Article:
A large number of stocks in the Dow Jones Industrials Average have moved lower since the Federal Reserve ended its quantitative easing (QE) program in late October. Telecom giants AT&T (T) and Verizon (VZ) have toiled. Consumer champs Procter & Gamble (PG) and Coca-Cola (KO) have struggled. Commodity-related kings like Chevron (CVX) and Caterpillar (CAT)? They’ve been obliterated.
In fact, nearly half of the 30 components (13) have lost ground since the Fed stopped acquiring billions in assets with electronically created money. One might expect the Dow to have had trouble appreciating in value with that sort of drag. However, the Dow is a price-weighted index. It follows that stocks with higher prices exert more influence on the index as a whole and, by extension, can keep bull market perceptions intact.
How might the picture look different if the components had equal weighting? It might look similar to the Elements Dogs of the Dow ETN (DOD). While DOD actually tracks the Dow Jones High Yield 10 Index – not the entire Dow 30 – each component receives the same weight upon annual selection. A chart of DOD gives one an idea of how flagship stocks might actually be faring in a post-QE environment.
Not convinced? So 13 of 30 components are falling, who cares? Then take a look at the broadest measure of stock performance in the NYSE Composite. Let’s compare it to the S&P 500 SPDR Trust (SPY), where the weighting is concentrated in some of the top market-capitalization leaders.
The S&P 500 SPDR Trust (SPY) has continued to appreciate.
Meanwhile, the entire list of common stocks that trade on the New York Stock Exchange are not exactly knocking it out of the park since the end of QE.
What it really comes down to is the reality that the removal of QE has had the effect of monetary tightening. Worse yet, it has come at a time when the rest of the globe is aggressively easing. That dynamic has sent the U.S. dollar to remarkable highs while, simultaneously, the median stock P/E and median stock P/S are already sporting record valuations. With the ultra-strong dollar only able to hamper exports and corporate profit potential earned in foreign currencies, record valuations will move even further into the stratosphere.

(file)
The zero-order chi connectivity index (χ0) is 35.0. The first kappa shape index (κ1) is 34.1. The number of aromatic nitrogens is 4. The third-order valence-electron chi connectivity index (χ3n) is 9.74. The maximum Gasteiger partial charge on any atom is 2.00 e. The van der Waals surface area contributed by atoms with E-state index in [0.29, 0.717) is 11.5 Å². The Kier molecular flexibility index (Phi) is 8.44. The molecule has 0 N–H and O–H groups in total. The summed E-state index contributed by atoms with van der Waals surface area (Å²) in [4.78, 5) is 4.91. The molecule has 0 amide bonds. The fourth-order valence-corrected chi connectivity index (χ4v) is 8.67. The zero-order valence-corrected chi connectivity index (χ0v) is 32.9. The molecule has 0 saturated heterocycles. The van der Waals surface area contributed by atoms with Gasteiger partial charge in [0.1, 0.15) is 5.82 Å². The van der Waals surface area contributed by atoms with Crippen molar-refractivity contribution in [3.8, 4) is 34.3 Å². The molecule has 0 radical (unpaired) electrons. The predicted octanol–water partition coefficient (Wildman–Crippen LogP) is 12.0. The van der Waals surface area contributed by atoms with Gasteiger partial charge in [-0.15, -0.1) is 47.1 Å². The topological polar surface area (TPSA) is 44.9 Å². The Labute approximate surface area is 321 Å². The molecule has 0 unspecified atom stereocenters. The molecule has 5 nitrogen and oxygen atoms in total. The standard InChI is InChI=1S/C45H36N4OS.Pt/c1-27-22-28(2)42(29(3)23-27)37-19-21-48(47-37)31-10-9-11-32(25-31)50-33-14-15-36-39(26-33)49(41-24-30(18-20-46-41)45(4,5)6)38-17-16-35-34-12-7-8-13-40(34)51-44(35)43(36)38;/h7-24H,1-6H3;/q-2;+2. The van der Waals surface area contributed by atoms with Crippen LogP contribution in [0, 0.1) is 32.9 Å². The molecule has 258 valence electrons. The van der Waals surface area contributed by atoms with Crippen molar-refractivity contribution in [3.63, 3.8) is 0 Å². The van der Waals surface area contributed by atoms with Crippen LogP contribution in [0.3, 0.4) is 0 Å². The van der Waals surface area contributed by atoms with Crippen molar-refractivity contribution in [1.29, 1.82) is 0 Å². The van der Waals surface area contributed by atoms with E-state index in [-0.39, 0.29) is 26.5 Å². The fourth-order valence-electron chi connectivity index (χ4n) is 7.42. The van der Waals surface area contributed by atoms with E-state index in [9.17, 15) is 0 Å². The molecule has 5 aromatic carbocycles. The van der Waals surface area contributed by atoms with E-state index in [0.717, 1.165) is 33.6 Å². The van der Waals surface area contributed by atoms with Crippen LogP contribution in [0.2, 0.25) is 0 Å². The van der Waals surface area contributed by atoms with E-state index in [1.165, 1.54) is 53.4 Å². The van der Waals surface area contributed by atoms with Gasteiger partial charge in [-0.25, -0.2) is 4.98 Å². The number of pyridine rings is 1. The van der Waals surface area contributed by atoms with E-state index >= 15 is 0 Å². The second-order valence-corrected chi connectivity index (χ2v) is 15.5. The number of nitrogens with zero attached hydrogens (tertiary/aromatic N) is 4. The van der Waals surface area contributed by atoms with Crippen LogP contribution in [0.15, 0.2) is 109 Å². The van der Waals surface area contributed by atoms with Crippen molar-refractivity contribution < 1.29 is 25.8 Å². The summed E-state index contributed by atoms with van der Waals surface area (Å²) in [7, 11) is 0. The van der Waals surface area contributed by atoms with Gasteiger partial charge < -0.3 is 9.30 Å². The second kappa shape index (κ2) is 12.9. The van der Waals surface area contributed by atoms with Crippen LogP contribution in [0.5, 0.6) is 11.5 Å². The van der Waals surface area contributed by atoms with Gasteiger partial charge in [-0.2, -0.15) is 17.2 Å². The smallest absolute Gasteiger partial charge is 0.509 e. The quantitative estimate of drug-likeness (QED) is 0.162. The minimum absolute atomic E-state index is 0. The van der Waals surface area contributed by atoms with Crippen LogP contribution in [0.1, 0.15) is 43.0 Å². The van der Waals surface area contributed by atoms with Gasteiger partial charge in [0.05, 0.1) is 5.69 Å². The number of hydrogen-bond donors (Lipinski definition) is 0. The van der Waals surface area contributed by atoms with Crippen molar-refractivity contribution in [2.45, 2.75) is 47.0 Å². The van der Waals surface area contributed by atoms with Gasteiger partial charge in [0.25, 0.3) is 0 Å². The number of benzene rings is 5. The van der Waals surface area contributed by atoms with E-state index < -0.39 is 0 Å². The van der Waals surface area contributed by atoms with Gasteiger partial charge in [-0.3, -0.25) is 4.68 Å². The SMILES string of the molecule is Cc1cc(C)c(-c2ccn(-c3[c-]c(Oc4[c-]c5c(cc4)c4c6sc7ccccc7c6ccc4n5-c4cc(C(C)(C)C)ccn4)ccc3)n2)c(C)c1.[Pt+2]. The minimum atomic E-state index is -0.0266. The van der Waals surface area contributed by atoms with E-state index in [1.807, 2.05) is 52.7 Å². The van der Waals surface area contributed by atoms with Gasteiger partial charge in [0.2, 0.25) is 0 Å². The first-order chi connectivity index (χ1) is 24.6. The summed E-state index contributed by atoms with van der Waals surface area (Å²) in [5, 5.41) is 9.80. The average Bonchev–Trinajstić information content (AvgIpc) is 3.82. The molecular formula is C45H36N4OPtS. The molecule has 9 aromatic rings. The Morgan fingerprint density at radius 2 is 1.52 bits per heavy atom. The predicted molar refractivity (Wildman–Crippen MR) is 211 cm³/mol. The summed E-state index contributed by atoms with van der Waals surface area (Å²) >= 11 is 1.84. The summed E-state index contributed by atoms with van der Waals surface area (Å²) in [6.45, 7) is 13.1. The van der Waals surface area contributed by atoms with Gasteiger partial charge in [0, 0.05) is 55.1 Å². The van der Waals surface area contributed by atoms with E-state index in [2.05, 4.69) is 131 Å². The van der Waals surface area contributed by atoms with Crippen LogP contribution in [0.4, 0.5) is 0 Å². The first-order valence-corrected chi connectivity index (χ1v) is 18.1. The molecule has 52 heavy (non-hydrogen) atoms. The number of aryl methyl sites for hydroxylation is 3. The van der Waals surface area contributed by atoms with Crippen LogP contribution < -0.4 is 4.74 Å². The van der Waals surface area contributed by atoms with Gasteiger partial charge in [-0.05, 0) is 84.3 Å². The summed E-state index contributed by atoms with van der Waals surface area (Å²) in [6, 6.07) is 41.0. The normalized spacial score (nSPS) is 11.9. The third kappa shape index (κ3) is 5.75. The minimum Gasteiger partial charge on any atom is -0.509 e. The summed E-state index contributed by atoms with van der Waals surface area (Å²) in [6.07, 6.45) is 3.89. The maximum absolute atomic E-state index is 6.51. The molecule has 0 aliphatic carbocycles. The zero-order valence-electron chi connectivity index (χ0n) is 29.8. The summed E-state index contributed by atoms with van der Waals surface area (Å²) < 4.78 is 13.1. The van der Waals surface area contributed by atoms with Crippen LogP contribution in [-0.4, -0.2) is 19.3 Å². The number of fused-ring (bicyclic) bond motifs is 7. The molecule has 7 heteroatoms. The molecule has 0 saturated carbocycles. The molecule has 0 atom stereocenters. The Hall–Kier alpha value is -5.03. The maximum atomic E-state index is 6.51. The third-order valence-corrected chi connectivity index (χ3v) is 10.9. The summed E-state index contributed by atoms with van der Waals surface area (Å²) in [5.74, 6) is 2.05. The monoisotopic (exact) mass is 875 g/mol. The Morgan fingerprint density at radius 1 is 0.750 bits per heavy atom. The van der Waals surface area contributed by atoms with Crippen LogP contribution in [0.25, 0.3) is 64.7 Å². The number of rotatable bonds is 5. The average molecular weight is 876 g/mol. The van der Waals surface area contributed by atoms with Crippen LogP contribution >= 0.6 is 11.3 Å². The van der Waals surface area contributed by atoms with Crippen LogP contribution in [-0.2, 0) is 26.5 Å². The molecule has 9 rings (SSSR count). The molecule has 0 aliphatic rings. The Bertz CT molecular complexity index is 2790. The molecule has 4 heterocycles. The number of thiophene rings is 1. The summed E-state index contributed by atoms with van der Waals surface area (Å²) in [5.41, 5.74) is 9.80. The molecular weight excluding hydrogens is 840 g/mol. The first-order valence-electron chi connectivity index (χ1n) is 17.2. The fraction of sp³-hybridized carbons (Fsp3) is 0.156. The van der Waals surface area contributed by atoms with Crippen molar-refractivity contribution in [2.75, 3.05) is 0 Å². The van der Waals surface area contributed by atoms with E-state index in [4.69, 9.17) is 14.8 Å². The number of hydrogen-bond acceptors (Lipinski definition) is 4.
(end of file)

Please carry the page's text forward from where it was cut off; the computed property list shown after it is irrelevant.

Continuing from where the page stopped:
What does all of this imply? First, regardless of how “patient” or “impatient” Yellen’s Fed becomes, they’ll have to walk a proverbial tightrope. Specifically, in trying to raise overnight lending rates at some point in 2015, they will need to convince market participants that their policies still represent monumental accommodation. If they are persuasive, U.S. stocks may find a way to climb. If participants get anxious, U.S. stocks will pull back significantly. You might even benefit from employing a multi-asset approach to stock hedging.
Second, the enormous popularity of QE-inspired investing can be seen in the WisdomTree Europe Hedged Equity (HEDJ):S&P 500 SPDR Trust (SPY) price ratio. Foreign developed stocks had been left to gluttons for punishment since 2011. Now that the euro has been trashed in the ongoing currency wars – now that the European Central Bank (ECB) is buying whatever euro-zone debt it can find – investors are clamoring for currency-hedged foreign assets. All of the momentum is with HEDJ over SPY.
Finally, in spite of clearly-defined deceleration in the U.S. economy, the euro-zone is in far worse shape. And yet, one can pursue nearly 200 basis points (2%) more in yield with the U.S. 10-year than with Germany’s sovereign instrument. If current circumstances around the globe were not being distorted by currency wars, interest rate manipulation and/or electronic money creation, the interest rate disparity would be indicating dollar weakness versus euro strength. The opposite is true today, and it is likely to continue for the intermediate term.
It follows that one should expect institutions and worldwide money managers to seek relative value in US-dollar-denominated government bonds. At least for the next 12-18 months, one should be rewarded for buying the dips in U.S. treasuries. I have been doing so with iShares 10-20 Treasury (TLH) as well as iShares 20+ Year Treasury (TLT). Remember, absent asset purchases in quantitative easing, the Federal Reserve only controls the front-end of the yield curve. In other words, short-term rates might move a bit higher, but long-term rates are likely to fall and the yield curve is likely to flatten.